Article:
Where do mental health professionals go when they need help?

Objectivity of a mental health expert can be compromised when they get too involved with their clients and their problems. Photo: iStock

For Dr Pramila (name changed), a psychiatrist with nearly 15 years of experience, a counselling session with her friend once a month is a must. But it is a session with a difference — Pramila is the client here, and she just seeks company to vent her emotions or talk about professional problems.

Mental health professionals deal with emotional exhaustion and empathy-induced stress when dealing with their clients. Sometimes, guilt and overcrowded schedules also burden them. So where do psychologists and psychiatrists go when their mental health takes a turn for the worse? Support groups formed by their peers might provide a solution for the occupational hazard.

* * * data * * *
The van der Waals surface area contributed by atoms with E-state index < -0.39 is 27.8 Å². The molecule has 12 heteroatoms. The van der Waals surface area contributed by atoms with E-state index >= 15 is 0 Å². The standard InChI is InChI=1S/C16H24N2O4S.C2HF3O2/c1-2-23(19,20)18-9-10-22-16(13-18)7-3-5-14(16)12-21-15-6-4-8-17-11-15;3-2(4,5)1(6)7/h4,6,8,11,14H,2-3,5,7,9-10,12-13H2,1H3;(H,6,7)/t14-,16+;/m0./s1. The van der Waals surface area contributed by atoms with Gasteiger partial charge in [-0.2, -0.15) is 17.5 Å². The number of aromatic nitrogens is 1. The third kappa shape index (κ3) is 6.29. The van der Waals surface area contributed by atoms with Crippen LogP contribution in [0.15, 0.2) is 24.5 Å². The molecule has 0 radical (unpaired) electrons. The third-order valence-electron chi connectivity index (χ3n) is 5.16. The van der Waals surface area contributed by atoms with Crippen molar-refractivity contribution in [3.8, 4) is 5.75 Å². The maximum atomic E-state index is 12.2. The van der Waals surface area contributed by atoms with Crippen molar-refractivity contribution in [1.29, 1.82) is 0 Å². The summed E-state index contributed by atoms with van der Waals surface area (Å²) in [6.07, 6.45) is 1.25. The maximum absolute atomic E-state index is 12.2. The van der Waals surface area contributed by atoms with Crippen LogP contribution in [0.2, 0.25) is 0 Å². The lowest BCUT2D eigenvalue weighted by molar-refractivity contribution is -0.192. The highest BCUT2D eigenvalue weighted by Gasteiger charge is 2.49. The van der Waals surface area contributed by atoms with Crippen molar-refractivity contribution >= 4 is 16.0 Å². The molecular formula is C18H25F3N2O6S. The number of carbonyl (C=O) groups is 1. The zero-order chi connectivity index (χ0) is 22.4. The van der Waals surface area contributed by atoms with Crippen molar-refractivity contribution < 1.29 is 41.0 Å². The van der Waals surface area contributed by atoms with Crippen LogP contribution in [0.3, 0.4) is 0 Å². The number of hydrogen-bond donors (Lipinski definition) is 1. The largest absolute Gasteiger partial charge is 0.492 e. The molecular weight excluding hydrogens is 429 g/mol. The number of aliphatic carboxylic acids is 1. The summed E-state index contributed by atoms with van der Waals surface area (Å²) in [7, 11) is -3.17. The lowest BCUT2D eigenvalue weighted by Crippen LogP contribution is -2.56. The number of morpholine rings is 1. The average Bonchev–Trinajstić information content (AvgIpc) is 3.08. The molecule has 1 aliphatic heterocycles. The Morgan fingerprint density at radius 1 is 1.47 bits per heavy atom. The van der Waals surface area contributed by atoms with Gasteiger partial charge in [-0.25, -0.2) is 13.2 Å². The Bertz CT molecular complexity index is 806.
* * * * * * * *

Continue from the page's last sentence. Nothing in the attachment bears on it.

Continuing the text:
Pramila says she realised the need for a one-on-one with a professional after a tryst with one of her older clients who suffered from depression.

She explains, “The patient was in her 80s and the time I spent treating her turned out to be a moment of epiphany. She made her realise the need to pay heed to her burnout.” The patient’s consultation — the last one scheduled for the day — turned out to be more difficult than ever. “She kept telling me there was no reason to live. I tried telling her she had many reasons to live longer — for her family and many things she was thankful for,” says Pramila. “But she begged me to not broach the subject and I finally said okay. It was the last time I saw her and in a month, she passed away.”

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